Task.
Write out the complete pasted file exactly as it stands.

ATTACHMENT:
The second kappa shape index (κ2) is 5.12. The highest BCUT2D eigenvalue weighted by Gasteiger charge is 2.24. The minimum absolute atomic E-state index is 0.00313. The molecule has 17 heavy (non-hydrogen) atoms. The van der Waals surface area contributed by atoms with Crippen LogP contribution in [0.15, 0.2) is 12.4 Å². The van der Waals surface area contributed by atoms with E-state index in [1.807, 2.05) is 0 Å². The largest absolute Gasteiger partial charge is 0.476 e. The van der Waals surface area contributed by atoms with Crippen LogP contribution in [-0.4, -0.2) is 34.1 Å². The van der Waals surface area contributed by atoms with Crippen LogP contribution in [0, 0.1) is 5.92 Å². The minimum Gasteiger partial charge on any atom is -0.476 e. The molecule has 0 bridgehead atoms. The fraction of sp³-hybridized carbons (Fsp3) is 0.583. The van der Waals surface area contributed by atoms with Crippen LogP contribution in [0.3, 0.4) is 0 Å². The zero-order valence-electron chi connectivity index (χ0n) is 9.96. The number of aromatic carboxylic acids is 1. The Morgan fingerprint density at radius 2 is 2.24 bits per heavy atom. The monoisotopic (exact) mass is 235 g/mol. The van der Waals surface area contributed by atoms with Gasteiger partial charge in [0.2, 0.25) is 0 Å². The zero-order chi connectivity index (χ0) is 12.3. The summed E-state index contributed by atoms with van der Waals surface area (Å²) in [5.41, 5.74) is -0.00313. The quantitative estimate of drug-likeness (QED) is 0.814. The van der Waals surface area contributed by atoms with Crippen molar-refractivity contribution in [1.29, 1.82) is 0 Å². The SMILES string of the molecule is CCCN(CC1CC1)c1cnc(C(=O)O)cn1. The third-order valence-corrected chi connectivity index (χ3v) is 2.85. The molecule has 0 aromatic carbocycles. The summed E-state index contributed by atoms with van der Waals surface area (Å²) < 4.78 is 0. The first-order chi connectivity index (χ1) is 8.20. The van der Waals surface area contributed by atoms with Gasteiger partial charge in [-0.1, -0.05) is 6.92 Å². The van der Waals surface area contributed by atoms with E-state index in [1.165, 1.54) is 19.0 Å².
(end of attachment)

The second kappa shape index (κ2) is 5.12. The highest BCUT2D eigenvalue weighted by Gasteiger charge is 2.24. The minimum absolute atomic E-state index is 0.00313. The molecule has 17 heavy (non-hydrogen) atoms. The van der Waals surface area contributed by atoms with Crippen LogP contribution in [0.15, 0.2) is 12.4 Å². The van der Waals surface area contributed by atoms with E-state index in [1.807, 2.05) is 0 Å². The largest absolute Gasteiger partial charge is 0.476 e. The van der Waals surface area contributed by atoms with Crippen LogP contribution in [-0.4, -0.2) is 34.1 Å². The van der Waals surface area contributed by atoms with Crippen LogP contribution in [0, 0.1) is 5.92 Å². The minimum Gasteiger partial charge on any atom is -0.476 e. The molecule has 0 bridgehead atoms. The fraction of sp³-hybridized carbons (Fsp3) is 0.583. The van der Waals surface area contributed by atoms with Crippen LogP contribution in [0.3, 0.4) is 0 Å². The zero-order valence-electron chi connectivity index (χ0n) is 9.96. The number of aromatic carboxylic acids is 1. The Morgan fingerprint density at radius 2 is 2.24 bits per heavy atom. The monoisotopic (exact) mass is 235 g/mol. The van der Waals surface area contributed by atoms with Gasteiger partial charge in [0.2, 0.25) is 0 Å². The zero-order chi connectivity index (χ0) is 12.3. The summed E-state index contributed by atoms with van der Waals surface area (Å²) in [5.41, 5.74) is -0.00313. The quantitative estimate of drug-likeness (QED) is 0.814. The van der Waals surface area contributed by atoms with Crippen molar-refractivity contribution in [1.29, 1.82) is 0 Å². The SMILES string of the molecule is CCCN(CC1CC1)c1cnc(C(=O)O)cn1. The third-order valence-corrected chi connectivity index (χ3v) is 2.85. The molecule has 0 aromatic carbocycles. The summed E-state index contributed by atoms with van der Waals surface area (Å²) < 4.78 is 0. The first-order chi connectivity index (χ1) is 8.20. The van der Waals surface area contributed by atoms with Gasteiger partial charge in [-0.1, -0.05) is 6.92 Å². The van der Waals surface area contributed by atoms with E-state index in [1.165, 1.54) is 19.0 Å².